Sf:. rn- e. ..i nctic -lly new t1or 8378 Morgan Ave., Baloa, L.
sM Warren. Saturday and Sunday
very cheap. Arrangement can be M Warren. Soturaay and Sunday
made to ient apartment al'o. Saronly_.
Francisco 3rd. St. 25-A, Api. 2 FOR SALE:-1952 4 door De Luxe
Tel 2-3518. Chevrolet Sedan, excellent condi-
tion. Best cash offer. Phone Gam-
i FOR SALE:-RefrigerOtor Coldspot 8 Boo 274 (house 17.6).
feet, $40.00; P.ano, upright. ex- MUST SELL Leavi for St-es
cellent tone, .19 00* SunbeOm 1947 Ford Tudor Sedan. Well
Mixer, co-nple0e.$ 0 $ :0o,. i above overage. Good buy for some-
1-8 HP, 60 Cicie ,1000 used ione.Phone Ft. KObb 2"/6
. car battery $600. House I12 Via l --- ...... 2.76..
c tilirio Porros, near Roosevell FOR SALE:-Hlllmon Minx Convert-
Theatre. bible. 1952, with radio. $1,100.00,
also gentle horse, saddle, bridle,
FOR SALE:-25 cycle y tg wash- iaket 6 yr. old gelding I. $40.-
S ng machine. Excellent cnand M. Owner leaving for U. S. Call
0420-B, Venado St. Ancon '- or see at house No. 536-B. or 273
2049. -3284, c.r see at house No. 536-
FOR SALE: Kenmore 60 Cycle B. Curundu Heights.
washing machine. Very good cn- FA ALt:-Singear f eut convertibleF
Volition. Wringer type, $70.00 9, only 4,000 mrles. Morris
Phone Albrook 5130. Oxford Sedan 1952, radle. whife
SwH tires. 9,000 miles. Special
FOR SALE:-Bamboo dnngioom set prices,. financing fcitile, Cea
Iomboo livingroom set. Retriger Royg rsiaell. Paaemie 2-1 Ceo-
otor (9 c,.. ft. porcelain), [c.eak- le Mleters.
fast table tporcelaon) with 4 chairsFOR SALE--'49 Lincoln Cosmop.
or 2 benches, Porch ScreensI Red- convertible. black, extras, duty paid.
wood Venetian Blinds, Electric. 2a. da i.
Fans. Elecic Clocks, Combination $1.300. 121-A. Gamboa 6-107.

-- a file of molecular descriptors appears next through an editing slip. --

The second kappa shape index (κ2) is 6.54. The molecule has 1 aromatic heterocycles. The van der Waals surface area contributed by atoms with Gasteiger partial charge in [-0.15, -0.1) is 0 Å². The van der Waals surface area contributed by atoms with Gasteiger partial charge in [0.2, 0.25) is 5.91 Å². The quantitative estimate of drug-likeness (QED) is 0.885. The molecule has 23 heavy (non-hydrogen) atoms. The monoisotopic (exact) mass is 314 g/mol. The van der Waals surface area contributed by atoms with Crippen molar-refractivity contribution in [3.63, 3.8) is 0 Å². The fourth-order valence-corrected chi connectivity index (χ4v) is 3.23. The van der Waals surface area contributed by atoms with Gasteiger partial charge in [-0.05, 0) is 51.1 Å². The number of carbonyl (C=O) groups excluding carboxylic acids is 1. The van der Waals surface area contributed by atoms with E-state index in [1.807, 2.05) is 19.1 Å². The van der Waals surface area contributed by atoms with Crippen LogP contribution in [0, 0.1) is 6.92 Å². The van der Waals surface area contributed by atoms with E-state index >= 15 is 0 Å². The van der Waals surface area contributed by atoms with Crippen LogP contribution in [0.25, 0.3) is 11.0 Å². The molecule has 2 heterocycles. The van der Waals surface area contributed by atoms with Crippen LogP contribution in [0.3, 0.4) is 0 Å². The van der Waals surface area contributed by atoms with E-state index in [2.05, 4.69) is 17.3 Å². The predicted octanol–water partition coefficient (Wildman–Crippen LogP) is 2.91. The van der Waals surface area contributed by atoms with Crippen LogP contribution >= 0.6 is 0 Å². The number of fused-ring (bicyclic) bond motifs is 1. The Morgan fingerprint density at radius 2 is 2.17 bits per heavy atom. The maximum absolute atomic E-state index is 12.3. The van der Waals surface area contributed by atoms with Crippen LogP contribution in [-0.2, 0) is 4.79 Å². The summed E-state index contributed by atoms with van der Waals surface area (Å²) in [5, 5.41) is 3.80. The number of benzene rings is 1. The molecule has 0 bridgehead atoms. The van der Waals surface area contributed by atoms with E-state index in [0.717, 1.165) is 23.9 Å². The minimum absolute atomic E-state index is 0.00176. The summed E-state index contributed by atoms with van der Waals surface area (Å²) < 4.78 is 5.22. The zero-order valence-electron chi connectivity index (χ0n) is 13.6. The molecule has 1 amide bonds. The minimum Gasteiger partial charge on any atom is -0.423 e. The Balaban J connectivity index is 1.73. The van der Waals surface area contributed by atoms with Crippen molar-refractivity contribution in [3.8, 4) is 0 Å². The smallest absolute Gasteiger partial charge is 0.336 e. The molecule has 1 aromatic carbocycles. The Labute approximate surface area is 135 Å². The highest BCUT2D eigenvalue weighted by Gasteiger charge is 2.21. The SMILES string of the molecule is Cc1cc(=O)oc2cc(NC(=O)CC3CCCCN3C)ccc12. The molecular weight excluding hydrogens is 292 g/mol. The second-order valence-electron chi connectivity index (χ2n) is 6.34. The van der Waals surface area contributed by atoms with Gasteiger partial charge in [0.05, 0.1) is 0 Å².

Desk and Storage Cabinet, Bridge FOR SALE--'49 Cadilloc 4 door, 62
Tobes .fo'ding), Sectional Cabinet model Fully equipped. ExcellentJ
with shelves and drawers 12 set condition. Fhone 86-2200 Albrook,
I tAn. 6A 1-2 ft x 5 ft). Double- --


Beds, Miscellaneous Household
itdms. House 595, Neor. Balboq
SGas Station hone Balbc 1413.
} *- -----------
FOR SALE:-Five louvers by Cowes
and valance, $16. two venetian
blinds, $5 each. Royal Standard
STyewriter, $55 Royal portable
writer r $45 00. Phone Bofoo

IFa SALE:-25 cycle. 7 foot Frigid-
ir. ri. $100.C0. 2 1-2 year gudron-
Ste left, Very good buy. Other
Ssiscltohobus household items.
House 326-A, Pedro Miguel.
t.j ._SALE:-Beautiful Chinmse carved
table. Phone Panama 3-1294,

$g 5ect of JeO,


I ?nDisploay At JWB
Sn commemoration of the
tenth annul qbseranmc of Jew-
i Ji ,th, hi~ eg cqle-
tUthi0s O to
A. 0, clc of Jewish
U& ceremonial- Abjects alnd
ff are on display at the.JWB

ThS exhibit is under R auk--
of the JeW oiCou-
e Ameries th -
the Nattmeal J Wei-
rd. The co ncil is le
0 ntor of the Annual Jew-
Ittr ary festival which is eel-
rfted'in the United States,
t da, riatln-Amerlem and in a
Set ot, the Iuropepa coun-

'. i ihe Gallery, which s located
t the Balboa USO-JW" Armed
as Service COter. I onenn
e a m. to 10 p.m. daily. The
j. bqtlon will remad n until
lntt. .*


FGR SALE -1953 Ford 4-Door Se-
n. 2-tone blue' with ivory top.
,;000 miles. new car condition
Price $1.775.00. House 531-D.
Cocol.
FOR SALE:-1948 Chevrolet Club
Coupe. New paint New seat Gv-
ers. Excellent condition. Call *al-
bbp 3414.
FO SALE.-1951 'Ford Cutom. two
door sedan. Fordomeric drive. Good
condition. 1426-C, Corr St. Bol-
boa. 2-3583.


FOR 'SALE: 195 o'rris Minor,
under 7.500 mileage,. in perfect
condition. Call Wheeler, Balboa
3569.


IOR SALE:-B. S. A. 1952,StaTa Tn
aotor'yc e, Perfeqt runniggQBdi-
5.0. 6 da id.

FOR SALE:---Cushman Motor Scooat-
er, 5 H.P.. 1952 model. Just like
new. Coal Albreak 2236

OilSeal
rrrrIBUROH, Oct. 31 IUP) -
1ohbn S. Weiss, who is digging a
Wl p. hbls yard, was under
foert order today not to strike
oL If he does the well must be
sealed.
Township offielals went to
court when Weiss began digging
a well for natural gas. They wer4
afraid he would strike oil and
begin transporting it... a viola-
tion of zoning ordinances.
Judge William N. McNaugher
ruled yesterday that Weiss could
go ahead with his plan, Iovid-
ed he strikes ony natural
and uses it all hinlelf.


Born .182-

still go


IM.e,7 as


'Batteny B
ban= OW
* 3-cuL


MISCELLANY U SJ


RESORTS


WMeM Alcial. Ci. *O b= w
beella Sata lap leah ttges,


DR. WENDEO AKI. --'ChW I
Central Avenue .'K uI eil..
Corner telephone 247i t m.


AQUARISTS: Larg -ijty of